Labour’s ‘securonomics’ needs a strong social economy to succeed
I was first elected to Parliament in 1997, representing my home seat of Salford. It’s still fresh in my mind. I was part of a new government with a big mandate that wanted to change Britain for the better.
People genuinely felt hopeful about the future. Our economy was relatively stable and growing. Sentiments about globalisation were broadly positive and external factors were largely favourable. Taken together, alongside the advent of the digital age, it really felt like a moment of huge possibilities.
If we are to arrest this economic malaise and social despair, then bold action is needed
Fast forward over a quarter of a century, and the contrast couldn’t be more stark. Economic growth – our engine for sustained prosperity – has stalled. Productivity has flatlined across the county, bar a few exceptions. Living standards have been stagnant for over a decade. Huge numbers now live day by day in a precarious state, with 14 million people having less than £100 in the bank. For healthy life expectancy, the differences between richer and poorer areas is now almost twenty years.
Our social realm has equally taken a battering. High streets have been hollowed out and struggled to adapt in an era of online retail. Large cuts to local government budgets have seen cash starved councils sell off vital community assets, leaving entire areas without the social institutions that bring people together and give meaning to places. Charities and social enterprises working on the frontline to support hard pressed communities have struggled to meet increased demand for their services with fewer resources and funding.
Against this backdrop, it’s little wonder that three out of four people feel the country is getting worse as a place to live. If we are to arrest this economic malaise and social despair, then bold action is needed. The shadow chancellor Rachel Reeves has been powerfully arguing for a new business model for Britain. She recently sketched out what this looks like and calls it “securonomics”. At its heart, is a more secure, resilient, and productive economy, that sees a “nation mobilising all its resources – the human potential found in every town and city – to build a stronger economy.”
To achieve this ambition, will require not only a dynamic private sector and thriving public services, but a crucial third pillar – a strong social economy. This sector includes everything from social enterprises, community businesses, local cooperatives, and charities. What they all have in common is that they are committed to solving our biggest social challenges and take an entrepreneurial approach in doing so.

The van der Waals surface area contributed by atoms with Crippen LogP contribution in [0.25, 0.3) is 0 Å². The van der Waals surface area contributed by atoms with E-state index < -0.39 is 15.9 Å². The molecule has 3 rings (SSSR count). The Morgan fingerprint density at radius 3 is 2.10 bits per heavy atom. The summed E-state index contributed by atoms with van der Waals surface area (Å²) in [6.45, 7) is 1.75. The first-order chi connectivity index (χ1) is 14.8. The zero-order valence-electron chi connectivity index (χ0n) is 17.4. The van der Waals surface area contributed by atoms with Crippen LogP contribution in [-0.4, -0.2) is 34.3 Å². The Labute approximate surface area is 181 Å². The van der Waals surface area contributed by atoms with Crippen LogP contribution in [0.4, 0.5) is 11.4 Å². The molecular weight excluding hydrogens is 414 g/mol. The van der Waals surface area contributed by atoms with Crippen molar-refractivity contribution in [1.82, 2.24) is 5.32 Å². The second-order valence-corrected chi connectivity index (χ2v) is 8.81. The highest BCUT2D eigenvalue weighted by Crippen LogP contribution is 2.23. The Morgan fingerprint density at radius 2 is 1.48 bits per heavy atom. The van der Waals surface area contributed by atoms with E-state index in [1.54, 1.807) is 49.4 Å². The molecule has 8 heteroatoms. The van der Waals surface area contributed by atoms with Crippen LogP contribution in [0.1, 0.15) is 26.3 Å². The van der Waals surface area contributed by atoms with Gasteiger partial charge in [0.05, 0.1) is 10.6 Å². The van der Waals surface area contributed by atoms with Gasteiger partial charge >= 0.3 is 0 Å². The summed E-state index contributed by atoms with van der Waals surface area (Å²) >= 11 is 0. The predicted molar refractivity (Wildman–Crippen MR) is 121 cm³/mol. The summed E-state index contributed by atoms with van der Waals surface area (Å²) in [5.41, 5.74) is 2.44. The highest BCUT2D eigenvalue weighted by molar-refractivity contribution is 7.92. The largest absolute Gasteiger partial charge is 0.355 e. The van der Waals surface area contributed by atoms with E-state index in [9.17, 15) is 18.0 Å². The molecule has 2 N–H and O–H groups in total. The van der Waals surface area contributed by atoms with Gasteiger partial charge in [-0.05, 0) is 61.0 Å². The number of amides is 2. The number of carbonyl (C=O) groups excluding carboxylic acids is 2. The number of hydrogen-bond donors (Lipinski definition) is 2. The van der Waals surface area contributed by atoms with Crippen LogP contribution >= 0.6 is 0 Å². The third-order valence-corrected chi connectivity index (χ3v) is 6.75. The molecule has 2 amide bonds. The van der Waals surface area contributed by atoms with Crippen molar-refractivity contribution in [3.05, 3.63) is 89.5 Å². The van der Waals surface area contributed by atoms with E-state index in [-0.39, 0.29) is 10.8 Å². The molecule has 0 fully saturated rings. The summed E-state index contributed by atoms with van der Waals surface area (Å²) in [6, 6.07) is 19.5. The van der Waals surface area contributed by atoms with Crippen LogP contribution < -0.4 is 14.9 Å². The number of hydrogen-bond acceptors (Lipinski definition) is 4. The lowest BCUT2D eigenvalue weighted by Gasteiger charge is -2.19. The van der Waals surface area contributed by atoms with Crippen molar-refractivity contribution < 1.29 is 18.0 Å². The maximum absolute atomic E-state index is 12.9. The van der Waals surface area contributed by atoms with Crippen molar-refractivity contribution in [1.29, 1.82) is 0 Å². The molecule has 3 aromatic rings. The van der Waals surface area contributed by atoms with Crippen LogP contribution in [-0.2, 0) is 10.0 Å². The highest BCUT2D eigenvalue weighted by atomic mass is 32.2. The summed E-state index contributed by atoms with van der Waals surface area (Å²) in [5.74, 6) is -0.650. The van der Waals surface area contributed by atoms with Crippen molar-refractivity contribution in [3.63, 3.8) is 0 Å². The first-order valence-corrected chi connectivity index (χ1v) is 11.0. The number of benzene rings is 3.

That could be a social business that collects unwanted furniture from households, repairing it and then selling to people in need at very low prices. Or it could be a charity supporting those with long-term health conditions to find and sustain good employment. Or it could be a social enterprise that intercepts food waste and distributes it to local people on a ‘pay what you can afford’ basis. The key point is that these types of businesses are focused on harnessing everyone’s talents, reinvesting their profits back into their missions, and leaving no place or person behind.
Recent analysis from the Department for Digital, Culture, Media and Sport and Social Investment Business (SIB) shows the dividends we can reap if we provide sustainable financing to grow and resource this type of social economy. The Futurebuilders England Fund gave over £100m in loans and other financing to more than 400 social businesses in England from 2004 to 2010.
The long-term result was lower deprivation (average 12 per cent reduction) and higher economic output and productivity (average 14 per cent increase) in the most deprived communities compared to surrounding areas. The social investment directed into these organisations also contributed to their strengthened financial resilience and created more good paying jobs. One of the best things about it all, is that over £100m of the original loan investment from the fund has been repaid and handed back to the Treasury for re-use.
Whichever party forms the next government should carefully look upon the Futurebuilders England Fund as an exemplar for how we can effectively deploy social investment to support all those businesses at the coalface of the country’s biggest challenges. Be that the renewal of our high streets; supporting people to access good work and sustained employment; creating the foundations for a revolution in community energy generation and renewable power; or delivering community-based health and wellbeing services.
The country may feel broken but it doesn’t have to be. Our social economy holds the key to unlocking that prize.
Hazel Blears, former Labour MP for Salford, former communities and local government secretary and chair of Social Investment Business (SIB).
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